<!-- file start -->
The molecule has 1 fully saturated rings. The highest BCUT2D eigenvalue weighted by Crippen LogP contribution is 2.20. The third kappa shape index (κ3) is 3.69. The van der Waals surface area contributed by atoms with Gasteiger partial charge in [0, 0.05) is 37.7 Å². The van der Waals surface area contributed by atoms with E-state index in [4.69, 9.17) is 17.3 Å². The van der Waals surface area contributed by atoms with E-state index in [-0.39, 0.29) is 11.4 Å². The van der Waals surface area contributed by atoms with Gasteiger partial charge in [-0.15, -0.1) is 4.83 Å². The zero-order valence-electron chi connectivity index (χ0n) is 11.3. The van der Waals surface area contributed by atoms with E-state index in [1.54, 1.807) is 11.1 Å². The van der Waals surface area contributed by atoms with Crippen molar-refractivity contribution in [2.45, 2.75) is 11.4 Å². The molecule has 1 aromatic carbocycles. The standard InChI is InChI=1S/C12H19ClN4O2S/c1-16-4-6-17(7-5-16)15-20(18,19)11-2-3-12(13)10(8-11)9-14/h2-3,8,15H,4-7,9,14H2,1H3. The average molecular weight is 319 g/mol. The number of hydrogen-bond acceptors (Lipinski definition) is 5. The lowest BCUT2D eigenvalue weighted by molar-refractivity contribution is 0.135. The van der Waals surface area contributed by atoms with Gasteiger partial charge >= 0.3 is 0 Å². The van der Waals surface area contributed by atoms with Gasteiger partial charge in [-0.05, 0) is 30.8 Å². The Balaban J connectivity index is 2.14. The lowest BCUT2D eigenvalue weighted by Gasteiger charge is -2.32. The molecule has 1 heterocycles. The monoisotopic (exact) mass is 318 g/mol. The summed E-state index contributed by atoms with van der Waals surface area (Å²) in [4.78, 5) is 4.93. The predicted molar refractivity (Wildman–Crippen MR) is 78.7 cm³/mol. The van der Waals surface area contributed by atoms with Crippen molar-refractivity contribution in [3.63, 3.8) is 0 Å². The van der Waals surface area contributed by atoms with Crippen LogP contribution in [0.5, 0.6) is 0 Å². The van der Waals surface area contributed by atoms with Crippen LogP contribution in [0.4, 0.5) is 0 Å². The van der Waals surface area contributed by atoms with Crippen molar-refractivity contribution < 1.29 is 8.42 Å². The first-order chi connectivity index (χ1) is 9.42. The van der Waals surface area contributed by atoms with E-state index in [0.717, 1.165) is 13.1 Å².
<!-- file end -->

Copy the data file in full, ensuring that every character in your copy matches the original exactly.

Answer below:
The molecule has 1 fully saturated rings. The highest BCUT2D eigenvalue weighted by Crippen LogP contribution is 2.20. The third kappa shape index (κ3) is 3.69. The van der Waals surface area contributed by atoms with Gasteiger partial charge in [0, 0.05) is 37.7 Å². The van der Waals surface area contributed by atoms with E-state index in [4.69, 9.17) is 17.3 Å². The van der Waals surface area contributed by atoms with E-state index in [-0.39, 0.29) is 11.4 Å². The van der Waals surface area contributed by atoms with Gasteiger partial charge in [-0.15, -0.1) is 4.83 Å². The zero-order valence-electron chi connectivity index (χ0n) is 11.3. The van der Waals surface area contributed by atoms with E-state index in [1.54, 1.807) is 11.1 Å². The van der Waals surface area contributed by atoms with Crippen molar-refractivity contribution in [2.45, 2.75) is 11.4 Å². The molecule has 1 aromatic carbocycles. The standard InChI is InChI=1S/C12H19ClN4O2S/c1-16-4-6-17(7-5-16)15-20(18,19)11-2-3-12(13)10(8-11)9-14/h2-3,8,15H,4-7,9,14H2,1H3. The average molecular weight is 319 g/mol. The number of hydrogen-bond acceptors (Lipinski definition) is 5. The lowest BCUT2D eigenvalue weighted by molar-refractivity contribution is 0.135. The van der Waals surface area contributed by atoms with Gasteiger partial charge >= 0.3 is 0 Å². The van der Waals surface area contributed by atoms with Gasteiger partial charge in [-0.05, 0) is 30.8 Å². The Balaban J connectivity index is 2.14. The lowest BCUT2D eigenvalue weighted by Gasteiger charge is -2.32. The molecule has 1 heterocycles. The monoisotopic (exact) mass is 318 g/mol. The summed E-state index contributed by atoms with van der Waals surface area (Å²) in [4.78, 5) is 4.93. The predicted molar refractivity (Wildman–Crippen MR) is 78.7 cm³/mol. The van der Waals surface area contributed by atoms with Crippen molar-refractivity contribution in [3.63, 3.8) is 0 Å². The van der Waals surface area contributed by atoms with Crippen LogP contribution in [0.5, 0.6) is 0 Å². The van der Waals surface area contributed by atoms with Crippen LogP contribution in [0.4, 0.5) is 0 Å². The van der Waals surface area contributed by atoms with Crippen molar-refractivity contribution < 1.29 is 8.42 Å². The first-order chi connectivity index (χ1) is 9.42. The van der Waals surface area contributed by atoms with E-state index in [0.717, 1.165) is 13.1 Å².